Your Experience Begins with an Eye-Dazzling Panorama of 6,500 Objects on Display in Sunlit Galleries
The comprehensive collection ranges from Early American bottles and flasks, Mason jars and paperweights, to outstanding work from today’s exciting contemporary glass artists.
Early in the 1960s, Frank H. Wheaton, Jr., president of Wheaton Industries, visited a prominent glass museum and discovered that much of the early American glass on exhibit was produced in southern New Jersey. He felt that these treasured museum pieces should be displayed in the area in which they were produced – southern New Jersey. Wheaton Village and the Museum of American Glass became his dream. In 1968, he searched for and finally purchased a collection of American glass from the Bucks County Glass Museum. This became the foundation for what is now the highly recognized Museum of American Glass Collection at WheatonArts.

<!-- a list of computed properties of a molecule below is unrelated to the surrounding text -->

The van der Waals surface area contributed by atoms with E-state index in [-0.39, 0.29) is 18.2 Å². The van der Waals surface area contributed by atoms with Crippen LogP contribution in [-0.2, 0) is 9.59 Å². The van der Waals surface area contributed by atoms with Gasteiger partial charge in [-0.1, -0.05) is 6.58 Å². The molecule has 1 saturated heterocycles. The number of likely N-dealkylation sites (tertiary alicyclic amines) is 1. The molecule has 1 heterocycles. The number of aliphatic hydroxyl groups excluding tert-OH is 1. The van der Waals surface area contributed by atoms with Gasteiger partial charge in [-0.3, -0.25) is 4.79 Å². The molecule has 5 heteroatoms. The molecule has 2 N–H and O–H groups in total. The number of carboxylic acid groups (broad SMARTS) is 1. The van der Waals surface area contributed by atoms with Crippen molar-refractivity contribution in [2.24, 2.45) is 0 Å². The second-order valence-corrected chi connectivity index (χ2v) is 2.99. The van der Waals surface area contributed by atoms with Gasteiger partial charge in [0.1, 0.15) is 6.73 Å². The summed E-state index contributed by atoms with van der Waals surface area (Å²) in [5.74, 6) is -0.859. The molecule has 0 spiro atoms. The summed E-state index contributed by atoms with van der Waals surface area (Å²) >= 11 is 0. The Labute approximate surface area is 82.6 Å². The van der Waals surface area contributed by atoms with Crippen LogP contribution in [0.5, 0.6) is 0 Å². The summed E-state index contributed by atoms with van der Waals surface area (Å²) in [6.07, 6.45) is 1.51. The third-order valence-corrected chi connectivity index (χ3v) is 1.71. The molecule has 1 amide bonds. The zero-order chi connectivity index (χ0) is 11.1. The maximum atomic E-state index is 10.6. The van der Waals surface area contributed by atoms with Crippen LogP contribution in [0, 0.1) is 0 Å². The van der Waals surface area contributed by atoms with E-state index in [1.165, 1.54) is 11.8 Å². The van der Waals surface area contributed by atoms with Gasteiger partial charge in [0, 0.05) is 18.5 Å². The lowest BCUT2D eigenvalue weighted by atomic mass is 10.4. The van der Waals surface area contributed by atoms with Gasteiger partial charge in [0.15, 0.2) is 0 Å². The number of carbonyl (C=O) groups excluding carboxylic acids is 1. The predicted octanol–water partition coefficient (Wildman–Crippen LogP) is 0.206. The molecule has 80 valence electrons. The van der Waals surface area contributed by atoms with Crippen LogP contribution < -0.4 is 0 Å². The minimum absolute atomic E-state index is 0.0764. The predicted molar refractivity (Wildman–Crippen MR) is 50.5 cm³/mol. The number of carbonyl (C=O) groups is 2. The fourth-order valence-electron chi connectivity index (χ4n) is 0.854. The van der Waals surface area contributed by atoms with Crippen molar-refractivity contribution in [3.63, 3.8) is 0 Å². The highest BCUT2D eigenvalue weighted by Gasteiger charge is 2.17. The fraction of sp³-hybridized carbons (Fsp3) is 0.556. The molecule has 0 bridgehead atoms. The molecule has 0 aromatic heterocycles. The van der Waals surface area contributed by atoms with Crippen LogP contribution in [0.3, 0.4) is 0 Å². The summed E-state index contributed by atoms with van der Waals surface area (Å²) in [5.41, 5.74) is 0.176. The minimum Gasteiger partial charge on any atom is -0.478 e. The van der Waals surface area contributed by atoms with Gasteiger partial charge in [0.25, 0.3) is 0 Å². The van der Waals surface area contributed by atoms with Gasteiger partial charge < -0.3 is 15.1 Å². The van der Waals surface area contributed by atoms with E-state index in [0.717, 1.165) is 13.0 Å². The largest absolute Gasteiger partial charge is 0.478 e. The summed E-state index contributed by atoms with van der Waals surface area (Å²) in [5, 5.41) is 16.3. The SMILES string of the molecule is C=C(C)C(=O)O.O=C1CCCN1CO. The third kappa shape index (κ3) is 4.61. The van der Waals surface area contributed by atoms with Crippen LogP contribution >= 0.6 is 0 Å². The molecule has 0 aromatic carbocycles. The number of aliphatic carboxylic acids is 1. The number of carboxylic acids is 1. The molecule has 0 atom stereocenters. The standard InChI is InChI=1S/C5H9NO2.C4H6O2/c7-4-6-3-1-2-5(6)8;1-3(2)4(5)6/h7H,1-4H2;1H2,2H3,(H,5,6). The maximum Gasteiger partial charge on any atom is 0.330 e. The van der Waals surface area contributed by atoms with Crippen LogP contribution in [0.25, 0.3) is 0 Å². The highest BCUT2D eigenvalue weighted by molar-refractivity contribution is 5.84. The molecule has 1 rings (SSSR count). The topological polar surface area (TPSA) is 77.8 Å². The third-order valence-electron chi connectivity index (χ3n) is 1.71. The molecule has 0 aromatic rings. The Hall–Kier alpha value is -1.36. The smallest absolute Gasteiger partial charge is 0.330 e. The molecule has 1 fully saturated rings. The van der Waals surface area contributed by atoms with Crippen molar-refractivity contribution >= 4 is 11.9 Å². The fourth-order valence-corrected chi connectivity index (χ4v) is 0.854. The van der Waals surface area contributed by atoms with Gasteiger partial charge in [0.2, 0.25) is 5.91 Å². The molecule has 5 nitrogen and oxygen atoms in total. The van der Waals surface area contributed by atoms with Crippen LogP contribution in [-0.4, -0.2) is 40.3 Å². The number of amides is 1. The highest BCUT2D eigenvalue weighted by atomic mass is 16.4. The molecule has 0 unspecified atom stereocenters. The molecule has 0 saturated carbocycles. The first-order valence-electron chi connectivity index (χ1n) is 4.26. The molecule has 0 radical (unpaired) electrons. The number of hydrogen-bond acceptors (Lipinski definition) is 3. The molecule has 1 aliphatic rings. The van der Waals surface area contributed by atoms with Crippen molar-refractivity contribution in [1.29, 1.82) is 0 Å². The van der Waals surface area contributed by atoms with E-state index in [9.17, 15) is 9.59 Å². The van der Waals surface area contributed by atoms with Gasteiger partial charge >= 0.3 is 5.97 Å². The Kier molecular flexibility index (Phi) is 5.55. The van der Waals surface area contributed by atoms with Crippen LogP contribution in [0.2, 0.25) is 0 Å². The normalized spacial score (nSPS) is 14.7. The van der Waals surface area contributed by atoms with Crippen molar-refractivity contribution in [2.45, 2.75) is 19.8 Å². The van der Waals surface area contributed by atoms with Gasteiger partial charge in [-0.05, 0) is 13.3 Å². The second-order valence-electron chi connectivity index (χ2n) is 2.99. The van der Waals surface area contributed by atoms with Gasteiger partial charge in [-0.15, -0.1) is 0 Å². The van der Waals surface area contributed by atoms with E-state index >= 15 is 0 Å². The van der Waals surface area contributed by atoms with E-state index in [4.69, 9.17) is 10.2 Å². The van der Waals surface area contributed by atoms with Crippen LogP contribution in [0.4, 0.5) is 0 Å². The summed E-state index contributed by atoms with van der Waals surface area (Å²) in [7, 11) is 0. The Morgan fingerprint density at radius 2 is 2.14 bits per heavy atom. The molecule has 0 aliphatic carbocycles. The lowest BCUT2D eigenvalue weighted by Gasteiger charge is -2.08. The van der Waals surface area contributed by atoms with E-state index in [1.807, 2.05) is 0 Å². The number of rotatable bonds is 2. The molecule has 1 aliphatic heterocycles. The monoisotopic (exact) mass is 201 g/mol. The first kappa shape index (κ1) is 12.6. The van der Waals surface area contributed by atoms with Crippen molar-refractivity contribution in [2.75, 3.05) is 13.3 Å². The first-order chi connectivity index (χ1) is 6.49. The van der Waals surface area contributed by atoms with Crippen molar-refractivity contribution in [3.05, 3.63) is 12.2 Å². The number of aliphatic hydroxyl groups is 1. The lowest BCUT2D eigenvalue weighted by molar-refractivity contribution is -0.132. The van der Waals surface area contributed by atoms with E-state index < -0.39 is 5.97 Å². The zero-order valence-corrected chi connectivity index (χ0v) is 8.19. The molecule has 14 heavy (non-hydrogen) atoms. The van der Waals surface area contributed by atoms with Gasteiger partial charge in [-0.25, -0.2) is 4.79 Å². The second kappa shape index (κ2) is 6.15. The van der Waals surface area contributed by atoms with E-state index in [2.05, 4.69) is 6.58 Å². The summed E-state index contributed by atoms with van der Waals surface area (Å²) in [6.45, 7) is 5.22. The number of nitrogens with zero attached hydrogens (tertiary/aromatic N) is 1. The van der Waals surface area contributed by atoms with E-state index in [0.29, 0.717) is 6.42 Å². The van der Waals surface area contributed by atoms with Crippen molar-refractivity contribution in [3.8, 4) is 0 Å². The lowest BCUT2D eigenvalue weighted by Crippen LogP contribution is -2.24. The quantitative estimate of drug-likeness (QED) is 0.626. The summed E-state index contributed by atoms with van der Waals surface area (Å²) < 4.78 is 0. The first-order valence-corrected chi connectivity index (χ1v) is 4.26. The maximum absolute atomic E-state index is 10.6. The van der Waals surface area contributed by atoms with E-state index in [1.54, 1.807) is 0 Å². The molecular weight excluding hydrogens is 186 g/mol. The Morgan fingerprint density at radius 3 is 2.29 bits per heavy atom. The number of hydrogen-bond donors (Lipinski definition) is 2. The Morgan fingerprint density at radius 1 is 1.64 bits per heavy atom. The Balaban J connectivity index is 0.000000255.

The early collection was housed in a former residence on High Street in Millville. A group was assembled to design and build a “typical crossroads glass community at the turn of the century, centered around a glass museum.” In 1970, the first buildings at WheatonArts were completed and opened to the public. The present administration building temporarily housed the museum’s collection. As the first buildings were opened, construction began on the re-creation of the T. C. Wheaton Glass Factory and the Museum of American Glass.
In 1973, the T. C. Wheaton Glass Factory opened, followed shortly thereafter by the opening of the Museum of American Glass. Today, the collection has expanded to over 12,000 pieces, and is the most comprehensive exhibit of American glass in the world. The collection is arranged in chronological order beginning with glass from the first successful glass factory in America dating from 1739, to contemporary art glass.
Specially designed tours of the collection are available for collectors, interested adults and students. Even kids can follow a specially designed glass hunt. The museum is continually striving to educate the collector and increase the enjoyment of our visitors by continuing research of the collection, changing displays and organizing special exhibits throughout the year.